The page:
"The problem is, when you give it a different name, people routinely think of it as different status," Goldfarb said. "We've been trying for close to five years and people still don't know what civil union is."
The issue, though, is "bigger than just the word" marriage, Christie said, and changing the law affects "everyone" - not just gays.
"It's hundreds of years of tradition . . . legally, societally, and religiously. And that's what I stand up for and am protecting," he said.
At the same time, he said, there's nothing "so special about this particular issue that it must be handled by a legislature."
"The fact of the matter is, I think people would have been happy to have a referendum on civil rights rather than fighting and dying in the streets in the South," he said.
Referendums on issues deemed by supporters to be civil-rights matters have a mixed history.
In 1915, New Jersey put a referendum on the ballot for women's suffrage. It failed, said Ronald Chen, former public advocate under Gov. Jon S. Corzine. At Tuesday's hearing, he presented a letter from 127 law professors from around the country who said the civil union law, which provides some of the rights of marriage, cannot be fixed.
More recently, voters in Maine overturned a state gay-marriage law, while California voters banned same-sex marriage by referendum in 2008. Similar referendums are pending elsewhere.
Washington State is on the verge of approving gay marriage through legislative approval and gubernatorial signature, but opponents then plan to have a question put on the ballot rolling it back.
A similar situation is playing out in Maryland. There, the governor and other backers of a same-sex-marriage bill are trying to head off objections by including in it legal protections for religious groups that decline to conduct such marriage ceremonies. The measure proposed in the New Jersey legislature also contains similar protections.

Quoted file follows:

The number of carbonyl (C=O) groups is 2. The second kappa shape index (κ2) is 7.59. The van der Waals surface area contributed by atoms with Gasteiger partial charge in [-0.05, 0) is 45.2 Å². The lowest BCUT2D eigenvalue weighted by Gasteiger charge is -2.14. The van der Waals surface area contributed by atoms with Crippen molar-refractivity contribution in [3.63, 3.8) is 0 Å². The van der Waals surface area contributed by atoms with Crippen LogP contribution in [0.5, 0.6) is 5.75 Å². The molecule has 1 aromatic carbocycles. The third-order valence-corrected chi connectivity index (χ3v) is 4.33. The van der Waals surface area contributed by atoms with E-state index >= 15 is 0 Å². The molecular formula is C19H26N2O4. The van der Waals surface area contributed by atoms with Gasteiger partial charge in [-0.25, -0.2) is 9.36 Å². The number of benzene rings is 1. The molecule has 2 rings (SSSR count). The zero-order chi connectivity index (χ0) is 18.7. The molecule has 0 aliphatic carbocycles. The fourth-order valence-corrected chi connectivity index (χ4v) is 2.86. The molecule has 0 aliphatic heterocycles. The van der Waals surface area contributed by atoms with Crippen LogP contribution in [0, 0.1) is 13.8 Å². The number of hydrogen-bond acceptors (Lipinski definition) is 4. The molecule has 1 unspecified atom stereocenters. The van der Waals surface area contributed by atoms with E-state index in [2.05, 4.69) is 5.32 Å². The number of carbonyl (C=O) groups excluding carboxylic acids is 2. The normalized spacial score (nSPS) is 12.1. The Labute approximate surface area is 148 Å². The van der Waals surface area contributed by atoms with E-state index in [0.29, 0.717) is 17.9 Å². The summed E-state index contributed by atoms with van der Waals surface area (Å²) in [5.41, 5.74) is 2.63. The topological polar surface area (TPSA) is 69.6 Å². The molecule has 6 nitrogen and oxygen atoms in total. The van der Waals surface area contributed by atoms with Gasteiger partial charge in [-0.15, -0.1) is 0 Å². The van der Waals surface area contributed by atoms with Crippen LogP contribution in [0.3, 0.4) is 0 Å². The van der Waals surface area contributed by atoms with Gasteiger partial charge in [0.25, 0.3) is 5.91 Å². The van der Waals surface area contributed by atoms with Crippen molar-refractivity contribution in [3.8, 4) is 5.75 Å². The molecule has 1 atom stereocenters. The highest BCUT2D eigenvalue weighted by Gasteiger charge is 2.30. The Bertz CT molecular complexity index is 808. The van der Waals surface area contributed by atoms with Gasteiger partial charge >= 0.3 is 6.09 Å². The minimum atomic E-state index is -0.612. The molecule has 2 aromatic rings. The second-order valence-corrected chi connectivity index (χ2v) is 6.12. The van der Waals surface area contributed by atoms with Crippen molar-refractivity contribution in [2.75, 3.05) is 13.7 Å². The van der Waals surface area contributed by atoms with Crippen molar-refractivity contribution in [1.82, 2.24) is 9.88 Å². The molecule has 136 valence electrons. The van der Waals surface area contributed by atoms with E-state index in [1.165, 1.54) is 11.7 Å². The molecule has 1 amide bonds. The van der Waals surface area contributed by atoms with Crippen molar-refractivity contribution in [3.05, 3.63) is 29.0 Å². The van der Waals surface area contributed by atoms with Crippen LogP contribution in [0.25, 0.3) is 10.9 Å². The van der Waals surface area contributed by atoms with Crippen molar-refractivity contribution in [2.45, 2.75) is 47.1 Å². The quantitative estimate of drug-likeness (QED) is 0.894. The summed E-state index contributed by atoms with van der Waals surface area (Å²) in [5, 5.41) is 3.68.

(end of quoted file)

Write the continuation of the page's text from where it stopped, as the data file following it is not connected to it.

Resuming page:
Monmouth University pollster and political scientist Patrick Murray said Christie's proposal indicates that "politically, he doesn't want his fingerprints anywhere near this."
Although vetoing the bill could help him if he ran in the 2016 presidential GOP primary, Murray said, it would also allow New Jersey Democrats during a 2013 reelection bid "to paint him as someone who kowtows to the socially conservative wing of the party and is not concerned with his constituents here in New Jersey."
So Murray said Democrats will first force Christie to veto their bill. Then, they will look at the political tea leaves to see if a ballot initiative can pass in November.
Even though a recent Quinnipiac University poll showed that 52 percent of New Jerseyans support gay marriage, the California ballot question in 2008 offers a lesson for Democrats.
Gay marriage there was banned, Murray said, in part because it was opposed by socially conservative African Americans who turned out in large numbers to vote for Barack Obama.
Obama is again on the ballot in November, presenting a similar potential pitfall.
Christie on Tuesday said the ballot measure should be posted for this November exactly because it's a presidential year and will bring the most voters out to the polls.
Even after a veto, Democrats still might not ask for a referendum.
Democrats "don't want to put it on the ballot and have it fail because that would probably end the debate over this for quite some time," Murray said. "It really is a very complex calculation that supporters of gay marriage would have to do before deciding to put this on the ballot."
See a video about the debate over gay marriage in Trenton at www.philly.com/gayNJ
Contact staff writer Matt Katz at 609-217-8355, firstname.lastname@example.org, or @mattkatz00 on Twitter. Read his blog, "Christie Chronicles," at philly.com/christiechronicles.
Inquirer staff writer Kevin Riordan contributed to this article, which also contains information from the Associated Press.